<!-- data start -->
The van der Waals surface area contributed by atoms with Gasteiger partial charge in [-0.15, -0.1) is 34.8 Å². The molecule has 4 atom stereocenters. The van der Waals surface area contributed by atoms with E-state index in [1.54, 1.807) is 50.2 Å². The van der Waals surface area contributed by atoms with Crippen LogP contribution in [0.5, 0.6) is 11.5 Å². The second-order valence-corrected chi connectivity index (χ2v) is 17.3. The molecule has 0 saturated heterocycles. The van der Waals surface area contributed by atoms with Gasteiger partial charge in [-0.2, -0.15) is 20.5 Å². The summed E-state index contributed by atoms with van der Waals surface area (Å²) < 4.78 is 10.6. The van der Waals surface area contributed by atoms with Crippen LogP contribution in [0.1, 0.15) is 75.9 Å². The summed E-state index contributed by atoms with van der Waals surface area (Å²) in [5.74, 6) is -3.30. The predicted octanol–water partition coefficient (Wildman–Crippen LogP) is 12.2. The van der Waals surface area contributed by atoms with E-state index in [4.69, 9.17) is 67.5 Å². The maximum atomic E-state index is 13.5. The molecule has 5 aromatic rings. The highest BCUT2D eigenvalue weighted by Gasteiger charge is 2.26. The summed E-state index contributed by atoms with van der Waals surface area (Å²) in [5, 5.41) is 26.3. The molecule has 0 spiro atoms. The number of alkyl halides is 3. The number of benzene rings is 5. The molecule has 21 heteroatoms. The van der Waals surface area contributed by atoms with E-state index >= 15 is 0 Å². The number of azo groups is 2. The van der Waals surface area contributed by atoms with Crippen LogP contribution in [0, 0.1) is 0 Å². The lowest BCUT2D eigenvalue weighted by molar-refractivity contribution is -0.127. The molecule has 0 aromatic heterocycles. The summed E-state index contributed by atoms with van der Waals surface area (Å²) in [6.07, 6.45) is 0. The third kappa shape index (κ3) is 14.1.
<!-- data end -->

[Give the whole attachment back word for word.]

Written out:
The van der Waals surface area contributed by atoms with Gasteiger partial charge in [-0.15, -0.1) is 34.8 Å². The molecule has 4 atom stereocenters. The van der Waals surface area contributed by atoms with E-state index in [1.54, 1.807) is 50.2 Å². The van der Waals surface area contributed by atoms with Crippen LogP contribution in [0.5, 0.6) is 11.5 Å². The second-order valence-corrected chi connectivity index (χ2v) is 17.3. The molecule has 0 saturated heterocycles. The van der Waals surface area contributed by atoms with Gasteiger partial charge in [-0.2, -0.15) is 20.5 Å². The summed E-state index contributed by atoms with van der Waals surface area (Å²) < 4.78 is 10.6. The van der Waals surface area contributed by atoms with Crippen LogP contribution in [0.1, 0.15) is 75.9 Å². The summed E-state index contributed by atoms with van der Waals surface area (Å²) in [5.74, 6) is -3.30. The predicted octanol–water partition coefficient (Wildman–Crippen LogP) is 12.2. The van der Waals surface area contributed by atoms with E-state index in [4.69, 9.17) is 67.5 Å². The maximum atomic E-state index is 13.5. The molecule has 5 aromatic rings. The highest BCUT2D eigenvalue weighted by Gasteiger charge is 2.26. The summed E-state index contributed by atoms with van der Waals surface area (Å²) in [5, 5.41) is 26.3. The molecule has 0 spiro atoms. The number of alkyl halides is 3. The number of benzene rings is 5. The molecule has 21 heteroatoms. The van der Waals surface area contributed by atoms with E-state index >= 15 is 0 Å². The number of azo groups is 2. The van der Waals surface area contributed by atoms with Crippen LogP contribution in [0, 0.1) is 0 Å². The lowest BCUT2D eigenvalue weighted by molar-refractivity contribution is -0.127. The molecule has 0 aromatic heterocycles. The summed E-state index contributed by atoms with van der Waals surface area (Å²) in [6.07, 6.45) is 0. The third kappa shape index (κ3) is 14.1.